On the day that we visited the three outlying villages, we passed by what I thought was a resort hotel on our way back to town.  As we drove by, I realized that it was the airport.  There was a very short road leading to a gate that was about 60 meters from a Lao Airlines MA60 plane.  I had Duang stop the driver and bring us to the runway access road.  Two Hmong boys were photographing each other as I got out to take my photographs.  As often happens over here I was invited to be photographed with them.  I do not like to be photographed but I understand it would be terribly hypocritical of me to refuse to be photographed when I take so many photographs of people.  I suck it up, agree to be photographed, and even manage to smile!

LPQ Facilities and Lao Airlines Aircraft
No one challenged us and it appeared that no one noticed us taking photos. If anyone noticed, they apparently did not care.  In fact many people took pictures outside of the terminal and in front of the aircraft upon arrivals and departures.  Perhaps with the proliferation of cellphone cameras, the authorities have given up on restricting photography at the airports.

Our return to Vientiane was a little more eventful.  Check in and security were straight forward with no complications.  We went into the waiting room, a simple room about 20 feet by 20 feet.  One of our fellow passengers very quickly caught our attention.  He was a young man about 30 years old and was your stereotypical Asian "wheeler dealer" or "lady's man"  I recognized from his language that he was Vietnamese.  He was sitting or rather slouching in a row of chairs.  It seemed that every 5 minutes he was on his cellphone having a very animated and definitely loud conversation.  I found it rather amusing but I could tell that Duang was get aggravated.  After a while a Monk came and sat across from us with his traveling companion.  The Vietnamese guy continued with his loud conversations.  I looked at the Monk and I could tell that he was annoyed too.  After a period of time another man, a Lao, from the other side of the room started a loud conversation on his cell phone.  To me it was like two dogs barking at each other and I started laughing.  Duang nudged me to stop which caught the attention of the Monk's travelling companion.  He said something in Lao to the effect that the people were not good people.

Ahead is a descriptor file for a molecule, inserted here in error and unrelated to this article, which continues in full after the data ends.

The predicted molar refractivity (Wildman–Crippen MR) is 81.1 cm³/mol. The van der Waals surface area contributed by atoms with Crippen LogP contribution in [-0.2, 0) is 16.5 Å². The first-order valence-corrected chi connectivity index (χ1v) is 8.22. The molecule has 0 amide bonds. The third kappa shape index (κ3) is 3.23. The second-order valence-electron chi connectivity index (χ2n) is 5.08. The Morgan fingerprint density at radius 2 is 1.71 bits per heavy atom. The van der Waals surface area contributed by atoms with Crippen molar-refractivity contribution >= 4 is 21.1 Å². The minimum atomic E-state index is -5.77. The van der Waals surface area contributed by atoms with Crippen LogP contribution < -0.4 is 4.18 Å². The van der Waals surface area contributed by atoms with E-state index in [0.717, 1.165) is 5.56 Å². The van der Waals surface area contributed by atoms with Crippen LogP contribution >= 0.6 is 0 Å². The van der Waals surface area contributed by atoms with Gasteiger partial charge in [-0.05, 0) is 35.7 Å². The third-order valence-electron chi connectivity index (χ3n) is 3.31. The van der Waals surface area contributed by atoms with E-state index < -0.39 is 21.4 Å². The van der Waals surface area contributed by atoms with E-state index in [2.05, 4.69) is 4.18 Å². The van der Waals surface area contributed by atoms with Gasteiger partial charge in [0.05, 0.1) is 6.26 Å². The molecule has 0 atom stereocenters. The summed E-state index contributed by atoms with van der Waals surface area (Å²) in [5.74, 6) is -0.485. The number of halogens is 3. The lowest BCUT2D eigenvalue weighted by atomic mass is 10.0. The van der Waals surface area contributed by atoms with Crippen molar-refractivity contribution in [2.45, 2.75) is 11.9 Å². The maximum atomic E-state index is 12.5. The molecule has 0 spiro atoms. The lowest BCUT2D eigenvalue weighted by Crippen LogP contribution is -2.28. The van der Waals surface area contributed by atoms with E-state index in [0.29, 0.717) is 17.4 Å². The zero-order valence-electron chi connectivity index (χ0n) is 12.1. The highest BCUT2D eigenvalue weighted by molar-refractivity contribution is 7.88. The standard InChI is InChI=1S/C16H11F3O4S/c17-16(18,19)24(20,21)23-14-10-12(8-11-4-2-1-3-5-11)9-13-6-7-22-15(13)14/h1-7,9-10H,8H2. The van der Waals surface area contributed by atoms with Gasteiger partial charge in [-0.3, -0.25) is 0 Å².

Eventually we lined up to board the plane.  But not all of us.  An airline representative came by and had the Vietnamese man leave the boarding area to speak with the Police or Army outside of the room.  An older Lao man spoke to me in English that he was glad the man had been pulled for questioning.  He also apologized for the man's bad behavior.  I noticed another Lao man, younger with eyeglasses, who kept looking at the Vietnamese man.  Duang was relieved that the loud man had been removed and not allowed on the plane.  She said that she thought that he was drunk.  I then pointed out to her that he was on the plane  and getting into his seat two rows in front of us!

The more that I observed the Vietnamese man the more I became convinced that he was high on "Yaba" - amphetamines.  He acted afraid and paranoid.  He kept leaning over the person seated next to him at the window.  Ha watch on the man.  When we landed in Vientiane, the passenger deboarded and seemed to disappear into the night.  As I retrieved our bag from the luggage conveyor (a single strip conveyor belt about 25 feet long, miss your bag and it falls off the end), the man who had spoken to me before stated that he was glad that the man was gone.

I remarked to Duang that it was reassuring and comforting to know that despite language barriers, the passengers were looking after each other's safety and prepared to take action if required.

Yes, we can and we were prepared to if we had to.